Developing your teaching skills

What is good medical teaching and how can junior doctors enhance their skills?

As set out in the Guidance for Junior Doctors, there is no ideal formula for good teaching.

 Effective learning happens when:

  • teachers are enthusiastic and supportive
  • students are engaged in doing rather than listening
  • teaching is based around patients and cases, not diseases
  • teaching links basic scientific knowledge, and helps students apply it to clinical contexts
  • students can interact with the teacher and the learning materials

To help you enhance your skills below are details of: the TIPS courses; e-learning modules from the London Deanery; details of the UCL TiME Conferences; and information on Training to Teach. Other teaching resources are listed on the appropriate pages. Ways to have your teaching skills and experience accredited, and ways to take your interest further are also provided.

The Royal College of Physicians recently published the "Acute Care Toolkit 5: Teaching on the Acute Medical Unit." This contains a wealth of practical advice on maximising teaching and learning opportunities in the AMU. The principles apply to Postgraduate Trainees, as well as Undergraduate students. You may also recognise a few familiar faces... 


A great way to improve you teaching is to get feedback. Feedback can come from self-reflection, peer observation and from learners themselves. There are many different ways to get feedback from learners and various types and designs of feedback form. Paul, a previous Clinical Teaching Fellow, has helpfully provided an example form that you can download, print and use.

  • Training to Teach (TtT)

"Teaching is a skill and like any skill it can be learnt. Those with a special responsibility for teaching need to make every effort to develop and maintain the skills of a competent teacher".

Good Medical Practice, GMC, 2006

The Academic Centre for Medical Education is delighted to introduce a new teacher training course for healthcare professionals who teach in the clinical setting, adapted from feedback received from the TIPS teaching course that was ran previously.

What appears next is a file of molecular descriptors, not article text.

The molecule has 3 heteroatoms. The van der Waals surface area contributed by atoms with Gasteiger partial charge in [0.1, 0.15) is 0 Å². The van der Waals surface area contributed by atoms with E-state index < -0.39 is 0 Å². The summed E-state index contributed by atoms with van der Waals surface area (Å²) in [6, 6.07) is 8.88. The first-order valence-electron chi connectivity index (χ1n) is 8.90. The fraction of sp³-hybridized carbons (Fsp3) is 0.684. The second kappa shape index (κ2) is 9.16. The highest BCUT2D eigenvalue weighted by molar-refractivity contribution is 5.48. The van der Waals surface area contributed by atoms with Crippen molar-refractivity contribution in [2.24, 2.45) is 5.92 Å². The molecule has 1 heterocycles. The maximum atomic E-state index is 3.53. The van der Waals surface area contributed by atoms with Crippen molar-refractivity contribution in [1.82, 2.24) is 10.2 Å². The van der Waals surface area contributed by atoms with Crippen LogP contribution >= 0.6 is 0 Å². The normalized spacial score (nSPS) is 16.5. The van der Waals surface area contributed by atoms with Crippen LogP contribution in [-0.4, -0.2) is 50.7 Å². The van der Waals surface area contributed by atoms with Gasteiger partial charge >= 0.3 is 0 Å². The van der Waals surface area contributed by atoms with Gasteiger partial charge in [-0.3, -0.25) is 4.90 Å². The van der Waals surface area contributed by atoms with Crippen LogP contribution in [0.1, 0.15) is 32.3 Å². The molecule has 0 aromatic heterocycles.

This new one-day course offers practical guidance on developing your teaching skills by improving interaction and applying structure to your teaching sessions with the opportunity to practice these newly acquired skills in a mini-teaching session of your own. The course incorporates core aspects of clinical teaching with small group teaching and consistently links to medical educational theory.

The course will run from registration and introduction at 8.45am until 5.30pm, with coffee breaks and lunch provided.

For more information and how to apply please visit http://www.ucl.ac.uk/medicalschool/postgraduate/learn/training-to-teach.

  • Twilight Teaching - Training to Teach

For CMT/ACCS trainees who are tutors in the Twilight Clinical Teaching Programme at UCLH, a Training to Teach programme has been established. The aim is to build on the skills and knowledge of trainees with some previous experience of teaching, many of whom have already completed TIPS 1 or a similar programme. The sessions vary, but are highly interactive and include discussions, sharing ideas and challenges, and critiquing medical education research. See the UCLH Twilight Clinical Teaching pages for more details.

  • The London Deanery

High quality, accessible, free online modules are provided by the London Deanery. They are a great place to start, to get an overview of various aspects of medical education.

Topics include:

  • assessing educational needs
  • giving feedback
  • setting learning objectives
  • introduction to educational research
  • involving patients in clinical teaching
  • and many more...
The London Deanery e-Learning for Clinical Teachers

Certificates are available on completion of individual modules, to add to your ePortfolio.

  • UCL TiME Conference  

There are an increasing number of junior doctors who combine their interest in medical education with clinical training. There are a range of formal posts available including CTFs (Clinical Teaching Fellow, including those at UCL) and FMEs (Fellows in Medical Education). Many hospitals and academic departments have one or more doctors in these posts. There are also many more doctors in training who would like to learn more about how to increase their involvement and experience in medical education.

The TiME Conferences are a chance to get together, share experiences and ideas, and learn more about careers in medical education. The inaugural TiME conference: Medical Educators of Tomorrow, was held in April. Feedback and photos can be found on the TiME site.

The recent (sold-out!) 4TiME Conference: Innovations in Medical Education was  a huge success attracting both local & international delegates!We enjoyed a range of exciting talks & workshops from mobile learning opportunities to producing award-winning educational videos! Photos and feedback will be available on the TiME site soon. TiME image
  • CALT

The UCL Centre for the Advancement of Learning and Teaching works closely with staff responsible for teaching and learning across UCL, to provide support underpinned by the scholarship of teaching and learning, and grounded in the UCL context. 

Their site has a wealth of cross-disciplinary information. Of specific interest may be:

  • Professional development - for staff with honorary contracts with UCL as teachers and lecturers
  • Advice and Guidelines - both general and discipline-specific
  • Resources - a wealth of ideas and resources to help you influence, motivate and inspire your students. 
  • Courses and workshops - only on offer if you have an academic link to UCL eg an honorary contract with UCL medical school. You will need a UCL login to book via the single training booking system. If you're a Case of the Month Tutor you will already have a UCL login - lucky you!